Media Production BA (Hons)

Full-time undergraduate (3 years)

University Centre Peterborough



Develop the knowledge, understanding and skills you need to pursue a career in the media, marketing or communications by studying a Media Production degree at ARU.

Full description


Our students go on to careers in many branches of the media, including broadcast, print, production, radio, video and film.

We’re always developing placement opportunities with the industry and our students have worked with organisations including the BBC, Vivacity Peterborough, the Heritage Lottery Fund, the Ideal World Shopping Channel and i3MEDIA (among others). You can apply for a bursary to cover your work experience expenses with local employers.

Modules & assessment

Year one, core modules

  • Media, Culture and Society
    This module will give you an overview of approaches to the media, including theories of the media and the broader issues and questions that have traditionally concerned media theorists. You'll be introduced to all aspects of the media, including structures and organisations, production processes, contents, and audiences. You'll critically discuss and evaluate theories of the media, along with the different perspectives, including organisational theories of media production, sociological and psychological approaches to media contents and reception, and the challenges posed by the new media.
  • Analysing Language and Image
    This module will introduce you to some of the main terms, methodologies and concepts employed in analysing media texts interrogating communication through word and image. You'll explore language and visual imagery as systems of signs that signify meanings that may be said to be context-specific and/or culturally and ideologically motivated. In addressing language, you'll explore the work of Saussure and the extent to which his structural linguistics laid foundations for notions such as the death of the author/subject, the instability of meaning and the problems attaching to claims of truth and knowledge, extending Saussure's semiotic method to address visual imagery. By studying the ways meaning is constructed, transmitted and received through still and moving images, you'll learn how responses and judgements are shaped by the organisation of events on the screen and in the frame. Through analyses of selected texts, you'll engage with issues such as representation, realism and ideology. Modes of textual analysis you'll look at include semiotics, narrative analysis and discourse analysis, with examples drawn from a variety of media including newspapers, magazines, art, film and television. You'll develop a vocabulary when considering and discussing meaning and form that will give you a useful theoretical foundation for later stages of study in media.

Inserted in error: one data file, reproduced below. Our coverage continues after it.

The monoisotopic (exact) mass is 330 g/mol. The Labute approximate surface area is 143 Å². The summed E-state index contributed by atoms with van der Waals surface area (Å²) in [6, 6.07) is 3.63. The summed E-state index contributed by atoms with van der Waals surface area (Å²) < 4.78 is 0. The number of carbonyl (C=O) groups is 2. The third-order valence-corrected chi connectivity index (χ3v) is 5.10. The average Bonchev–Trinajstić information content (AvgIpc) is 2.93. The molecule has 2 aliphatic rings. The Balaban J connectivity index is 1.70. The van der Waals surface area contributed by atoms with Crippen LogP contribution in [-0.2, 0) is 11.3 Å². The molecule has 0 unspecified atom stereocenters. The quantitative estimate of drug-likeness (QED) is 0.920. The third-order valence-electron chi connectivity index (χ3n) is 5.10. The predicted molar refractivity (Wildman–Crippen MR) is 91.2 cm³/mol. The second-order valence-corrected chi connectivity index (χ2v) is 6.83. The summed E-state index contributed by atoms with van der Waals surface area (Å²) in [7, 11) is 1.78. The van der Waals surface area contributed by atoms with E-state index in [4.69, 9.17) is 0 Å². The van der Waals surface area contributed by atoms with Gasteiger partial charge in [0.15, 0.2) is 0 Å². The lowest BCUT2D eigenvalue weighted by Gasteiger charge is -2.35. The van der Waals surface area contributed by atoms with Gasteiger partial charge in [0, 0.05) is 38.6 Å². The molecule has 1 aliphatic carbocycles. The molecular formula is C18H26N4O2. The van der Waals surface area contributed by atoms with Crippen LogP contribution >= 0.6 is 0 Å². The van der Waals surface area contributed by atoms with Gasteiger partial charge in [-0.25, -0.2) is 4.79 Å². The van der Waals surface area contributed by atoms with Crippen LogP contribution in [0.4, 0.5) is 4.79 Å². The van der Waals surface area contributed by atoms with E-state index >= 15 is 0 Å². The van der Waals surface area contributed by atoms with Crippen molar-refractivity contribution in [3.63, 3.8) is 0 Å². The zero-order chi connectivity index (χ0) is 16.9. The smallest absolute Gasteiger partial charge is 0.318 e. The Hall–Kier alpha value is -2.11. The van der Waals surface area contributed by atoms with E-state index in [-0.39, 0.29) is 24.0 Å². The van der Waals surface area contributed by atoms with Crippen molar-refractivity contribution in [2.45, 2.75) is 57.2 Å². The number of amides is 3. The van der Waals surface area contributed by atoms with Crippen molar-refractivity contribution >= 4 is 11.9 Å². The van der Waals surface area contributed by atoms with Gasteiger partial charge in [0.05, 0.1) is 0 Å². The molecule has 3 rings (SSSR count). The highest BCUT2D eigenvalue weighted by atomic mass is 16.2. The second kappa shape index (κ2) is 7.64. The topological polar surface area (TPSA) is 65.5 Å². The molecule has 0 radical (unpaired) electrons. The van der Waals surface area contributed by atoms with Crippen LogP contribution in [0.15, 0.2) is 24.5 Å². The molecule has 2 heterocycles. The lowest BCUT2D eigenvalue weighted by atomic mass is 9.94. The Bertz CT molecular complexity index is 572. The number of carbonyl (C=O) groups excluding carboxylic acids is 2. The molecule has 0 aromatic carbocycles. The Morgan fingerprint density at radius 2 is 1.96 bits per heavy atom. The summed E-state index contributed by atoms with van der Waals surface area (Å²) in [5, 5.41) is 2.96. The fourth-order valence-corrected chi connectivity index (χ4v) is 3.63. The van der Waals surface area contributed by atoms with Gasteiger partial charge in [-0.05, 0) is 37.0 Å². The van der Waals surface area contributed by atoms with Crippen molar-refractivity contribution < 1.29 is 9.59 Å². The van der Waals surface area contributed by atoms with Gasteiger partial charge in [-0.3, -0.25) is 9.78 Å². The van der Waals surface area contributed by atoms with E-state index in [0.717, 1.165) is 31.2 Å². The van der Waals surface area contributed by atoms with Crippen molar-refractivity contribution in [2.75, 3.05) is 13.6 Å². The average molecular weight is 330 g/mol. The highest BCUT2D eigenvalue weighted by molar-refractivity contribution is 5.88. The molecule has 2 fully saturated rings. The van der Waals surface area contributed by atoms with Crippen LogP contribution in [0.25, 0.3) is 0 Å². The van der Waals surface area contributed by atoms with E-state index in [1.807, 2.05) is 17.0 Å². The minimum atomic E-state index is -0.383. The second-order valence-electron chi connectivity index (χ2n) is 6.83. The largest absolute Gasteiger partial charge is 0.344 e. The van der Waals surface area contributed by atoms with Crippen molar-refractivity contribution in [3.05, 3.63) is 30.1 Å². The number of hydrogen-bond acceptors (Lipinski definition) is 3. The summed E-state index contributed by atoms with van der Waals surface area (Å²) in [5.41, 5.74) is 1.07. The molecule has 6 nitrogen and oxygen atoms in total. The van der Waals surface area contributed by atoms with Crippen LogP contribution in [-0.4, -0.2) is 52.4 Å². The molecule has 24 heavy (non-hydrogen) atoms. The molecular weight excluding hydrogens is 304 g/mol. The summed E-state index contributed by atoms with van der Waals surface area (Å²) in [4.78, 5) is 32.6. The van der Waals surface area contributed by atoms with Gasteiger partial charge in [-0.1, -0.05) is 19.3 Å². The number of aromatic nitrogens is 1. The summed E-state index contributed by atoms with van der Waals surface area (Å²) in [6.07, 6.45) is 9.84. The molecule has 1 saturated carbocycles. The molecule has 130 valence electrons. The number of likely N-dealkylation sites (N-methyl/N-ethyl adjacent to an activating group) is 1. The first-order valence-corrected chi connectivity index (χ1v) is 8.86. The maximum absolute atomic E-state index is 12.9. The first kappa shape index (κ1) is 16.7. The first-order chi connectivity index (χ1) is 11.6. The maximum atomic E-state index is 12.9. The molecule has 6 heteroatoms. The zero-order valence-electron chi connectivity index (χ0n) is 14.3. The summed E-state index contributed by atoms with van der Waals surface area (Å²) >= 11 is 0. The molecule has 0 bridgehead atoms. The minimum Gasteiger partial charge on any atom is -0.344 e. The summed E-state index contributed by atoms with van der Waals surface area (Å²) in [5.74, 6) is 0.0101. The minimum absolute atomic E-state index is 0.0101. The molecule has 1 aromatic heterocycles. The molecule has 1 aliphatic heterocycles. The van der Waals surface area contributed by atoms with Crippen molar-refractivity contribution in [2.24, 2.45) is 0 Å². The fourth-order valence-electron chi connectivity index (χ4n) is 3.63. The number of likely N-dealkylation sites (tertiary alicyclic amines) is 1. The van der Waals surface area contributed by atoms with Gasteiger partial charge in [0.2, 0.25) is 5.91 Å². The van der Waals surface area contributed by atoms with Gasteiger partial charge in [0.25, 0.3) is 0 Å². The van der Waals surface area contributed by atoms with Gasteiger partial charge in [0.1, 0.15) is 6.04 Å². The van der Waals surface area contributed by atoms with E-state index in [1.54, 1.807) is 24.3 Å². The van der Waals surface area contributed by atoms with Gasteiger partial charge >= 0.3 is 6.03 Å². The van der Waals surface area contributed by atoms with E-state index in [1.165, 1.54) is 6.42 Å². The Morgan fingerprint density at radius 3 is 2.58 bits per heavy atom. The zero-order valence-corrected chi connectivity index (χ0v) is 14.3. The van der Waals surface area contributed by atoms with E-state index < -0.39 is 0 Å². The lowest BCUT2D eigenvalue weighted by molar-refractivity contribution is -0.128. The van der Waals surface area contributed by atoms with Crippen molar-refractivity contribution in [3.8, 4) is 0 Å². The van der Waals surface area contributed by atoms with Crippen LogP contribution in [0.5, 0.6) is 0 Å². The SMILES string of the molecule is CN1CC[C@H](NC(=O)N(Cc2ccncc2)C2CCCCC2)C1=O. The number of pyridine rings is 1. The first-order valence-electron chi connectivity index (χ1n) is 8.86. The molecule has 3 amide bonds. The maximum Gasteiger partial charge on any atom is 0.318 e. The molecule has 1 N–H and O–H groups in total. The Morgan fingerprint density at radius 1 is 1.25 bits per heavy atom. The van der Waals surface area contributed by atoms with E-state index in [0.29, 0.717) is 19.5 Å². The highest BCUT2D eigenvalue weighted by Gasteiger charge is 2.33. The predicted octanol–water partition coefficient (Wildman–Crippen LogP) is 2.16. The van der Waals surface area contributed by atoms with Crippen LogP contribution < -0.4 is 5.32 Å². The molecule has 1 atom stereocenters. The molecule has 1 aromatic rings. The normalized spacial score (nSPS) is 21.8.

• Introduction to Radio and Audio Production
    This module will give you a basis for developing a radio portfolio, as well as a grounding for further study in radio up to major project level. You'll consider the relationship between theory and practice in radio production by studying a wide range of radio programmes and discussing the different requirements of commercial radio stations and public broadcasting. With a focus on the teaching and practice of the basic elements of radio production, writing, presentation, journalism and technical expertise in recording and editing your material, the module will introduce you to the various elements that make up any radio programme, and make you aware of the differences between writing for radio and writing for press, film or television. You'll also look at the art of interviewing, researching and scriptwriting, along with the concept of news and current affairs programming. You'll be expected to adapt print journalism for radio, prepare scripts, record and edit a short current affairs dispatch and short radio programme for a named target audience using music, vox pops, interview clips and sound effects as appropriate. You'll also produce a range of individual radio items that are then compiled into a 15 minute magazine programme, the latter involving group work in the selection and editing together of items.